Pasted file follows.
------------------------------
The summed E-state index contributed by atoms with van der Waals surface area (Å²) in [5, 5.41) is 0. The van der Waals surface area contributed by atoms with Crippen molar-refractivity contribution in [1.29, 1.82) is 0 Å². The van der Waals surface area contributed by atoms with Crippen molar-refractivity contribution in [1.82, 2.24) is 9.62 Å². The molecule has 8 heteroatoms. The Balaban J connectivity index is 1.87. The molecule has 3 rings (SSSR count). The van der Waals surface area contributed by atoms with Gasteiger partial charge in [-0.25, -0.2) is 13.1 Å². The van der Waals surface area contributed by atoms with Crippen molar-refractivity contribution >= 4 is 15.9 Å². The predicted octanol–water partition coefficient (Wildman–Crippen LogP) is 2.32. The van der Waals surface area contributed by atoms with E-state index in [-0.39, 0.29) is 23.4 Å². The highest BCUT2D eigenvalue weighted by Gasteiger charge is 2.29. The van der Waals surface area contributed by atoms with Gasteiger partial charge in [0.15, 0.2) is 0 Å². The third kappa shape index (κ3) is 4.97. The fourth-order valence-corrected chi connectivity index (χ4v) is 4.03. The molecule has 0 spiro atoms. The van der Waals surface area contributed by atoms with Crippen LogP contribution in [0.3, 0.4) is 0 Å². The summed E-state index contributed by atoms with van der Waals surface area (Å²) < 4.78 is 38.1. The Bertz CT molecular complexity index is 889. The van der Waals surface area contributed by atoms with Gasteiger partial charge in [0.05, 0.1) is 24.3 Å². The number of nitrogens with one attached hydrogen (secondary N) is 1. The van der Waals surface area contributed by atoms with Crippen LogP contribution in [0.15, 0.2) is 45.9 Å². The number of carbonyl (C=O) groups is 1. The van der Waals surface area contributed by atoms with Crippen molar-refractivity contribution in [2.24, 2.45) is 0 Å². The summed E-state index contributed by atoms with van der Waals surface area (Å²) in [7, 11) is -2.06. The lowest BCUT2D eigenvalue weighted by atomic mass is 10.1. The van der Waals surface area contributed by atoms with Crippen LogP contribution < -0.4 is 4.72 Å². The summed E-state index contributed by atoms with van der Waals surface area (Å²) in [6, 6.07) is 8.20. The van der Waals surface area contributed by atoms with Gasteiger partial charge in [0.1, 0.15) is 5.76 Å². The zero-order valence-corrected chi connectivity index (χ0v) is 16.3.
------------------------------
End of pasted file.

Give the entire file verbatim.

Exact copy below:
The summed E-state index contributed by atoms with van der Waals surface area (Å²) in [5, 5.41) is 0. The van der Waals surface area contributed by atoms with Crippen molar-refractivity contribution in [1.29, 1.82) is 0 Å². The van der Waals surface area contributed by atoms with Crippen molar-refractivity contribution in [1.82, 2.24) is 9.62 Å². The molecule has 8 heteroatoms. The Balaban J connectivity index is 1.87. The molecule has 3 rings (SSSR count). The van der Waals surface area contributed by atoms with Gasteiger partial charge in [-0.25, -0.2) is 13.1 Å². The van der Waals surface area contributed by atoms with Crippen molar-refractivity contribution >= 4 is 15.9 Å². The predicted octanol–water partition coefficient (Wildman–Crippen LogP) is 2.32. The van der Waals surface area contributed by atoms with E-state index in [-0.39, 0.29) is 23.4 Å². The highest BCUT2D eigenvalue weighted by Gasteiger charge is 2.29. The van der Waals surface area contributed by atoms with Gasteiger partial charge in [0.15, 0.2) is 0 Å². The third kappa shape index (κ3) is 4.97. The fourth-order valence-corrected chi connectivity index (χ4v) is 4.03. The molecule has 0 spiro atoms. The van der Waals surface area contributed by atoms with Crippen LogP contribution in [0.3, 0.4) is 0 Å². The summed E-state index contributed by atoms with van der Waals surface area (Å²) < 4.78 is 38.1. The Bertz CT molecular complexity index is 889. The van der Waals surface area contributed by atoms with Gasteiger partial charge in [0.05, 0.1) is 24.3 Å². The number of nitrogens with one attached hydrogen (secondary N) is 1. The van der Waals surface area contributed by atoms with Crippen LogP contribution in [0.15, 0.2) is 45.9 Å². The number of carbonyl (C=O) groups is 1. The van der Waals surface area contributed by atoms with Crippen molar-refractivity contribution in [2.24, 2.45) is 0 Å². The summed E-state index contributed by atoms with van der Waals surface area (Å²) in [7, 11) is -2.06. The lowest BCUT2D eigenvalue weighted by atomic mass is 10.1. The van der Waals surface area contributed by atoms with Crippen LogP contribution < -0.4 is 4.72 Å². The summed E-state index contributed by atoms with van der Waals surface area (Å²) in [6, 6.07) is 8.20. The van der Waals surface area contributed by atoms with Gasteiger partial charge in [0.1, 0.15) is 5.76 Å². The zero-order valence-corrected chi connectivity index (χ0v) is 16.3.